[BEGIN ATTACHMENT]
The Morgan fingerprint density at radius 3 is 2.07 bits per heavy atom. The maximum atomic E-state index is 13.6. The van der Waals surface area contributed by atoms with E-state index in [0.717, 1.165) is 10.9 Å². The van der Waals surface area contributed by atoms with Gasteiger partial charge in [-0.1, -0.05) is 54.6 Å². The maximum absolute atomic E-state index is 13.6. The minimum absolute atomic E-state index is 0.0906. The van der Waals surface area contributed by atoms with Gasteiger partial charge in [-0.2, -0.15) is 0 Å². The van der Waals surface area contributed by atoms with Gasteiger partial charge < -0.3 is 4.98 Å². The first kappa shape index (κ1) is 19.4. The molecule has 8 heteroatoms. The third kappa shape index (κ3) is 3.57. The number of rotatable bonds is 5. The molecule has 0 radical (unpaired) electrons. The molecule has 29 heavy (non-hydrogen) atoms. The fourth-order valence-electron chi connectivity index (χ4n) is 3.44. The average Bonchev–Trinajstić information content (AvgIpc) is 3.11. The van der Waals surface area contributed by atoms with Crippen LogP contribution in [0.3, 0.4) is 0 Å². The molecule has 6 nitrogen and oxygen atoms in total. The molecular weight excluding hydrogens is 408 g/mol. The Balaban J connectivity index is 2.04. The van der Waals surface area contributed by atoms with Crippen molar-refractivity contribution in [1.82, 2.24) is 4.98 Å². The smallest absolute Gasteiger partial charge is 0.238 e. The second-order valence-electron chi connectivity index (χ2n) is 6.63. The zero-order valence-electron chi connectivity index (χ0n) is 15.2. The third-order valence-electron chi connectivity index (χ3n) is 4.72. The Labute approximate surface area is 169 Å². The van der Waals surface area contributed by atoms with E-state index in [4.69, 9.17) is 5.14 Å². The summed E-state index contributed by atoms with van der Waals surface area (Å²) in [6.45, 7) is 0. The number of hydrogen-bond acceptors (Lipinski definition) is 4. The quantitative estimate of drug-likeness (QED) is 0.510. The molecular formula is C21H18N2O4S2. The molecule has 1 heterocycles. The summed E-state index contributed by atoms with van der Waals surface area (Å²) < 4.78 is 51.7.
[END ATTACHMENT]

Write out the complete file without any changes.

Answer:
The Morgan fingerprint density at radius 3 is 2.07 bits per heavy atom. The maximum atomic E-state index is 13.6. The van der Waals surface area contributed by atoms with E-state index in [0.717, 1.165) is 10.9 Å². The van der Waals surface area contributed by atoms with Gasteiger partial charge in [-0.1, -0.05) is 54.6 Å². The maximum absolute atomic E-state index is 13.6. The minimum absolute atomic E-state index is 0.0906. The van der Waals surface area contributed by atoms with Gasteiger partial charge in [-0.2, -0.15) is 0 Å². The van der Waals surface area contributed by atoms with Gasteiger partial charge < -0.3 is 4.98 Å². The first kappa shape index (κ1) is 19.4. The molecule has 8 heteroatoms. The third kappa shape index (κ3) is 3.57. The number of rotatable bonds is 5. The molecule has 0 radical (unpaired) electrons. The molecule has 29 heavy (non-hydrogen) atoms. The fourth-order valence-electron chi connectivity index (χ4n) is 3.44. The average Bonchev–Trinajstić information content (AvgIpc) is 3.11. The van der Waals surface area contributed by atoms with Crippen LogP contribution in [0.3, 0.4) is 0 Å². The molecule has 6 nitrogen and oxygen atoms in total. The molecular weight excluding hydrogens is 408 g/mol. The Balaban J connectivity index is 2.04. The van der Waals surface area contributed by atoms with Crippen molar-refractivity contribution in [1.82, 2.24) is 4.98 Å². The smallest absolute Gasteiger partial charge is 0.238 e. The second-order valence-electron chi connectivity index (χ2n) is 6.63. The zero-order valence-electron chi connectivity index (χ0n) is 15.2. The third-order valence-electron chi connectivity index (χ3n) is 4.72. The Labute approximate surface area is 169 Å². The van der Waals surface area contributed by atoms with E-state index in [4.69, 9.17) is 5.14 Å². The summed E-state index contributed by atoms with van der Waals surface area (Å²) in [6.45, 7) is 0. The number of hydrogen-bond acceptors (Lipinski definition) is 4. The quantitative estimate of drug-likeness (QED) is 0.510. The molecular formula is C21H18N2O4S2. The molecule has 1 heterocycles. The summed E-state index contributed by atoms with van der Waals surface area (Å²) < 4.78 is 51.7.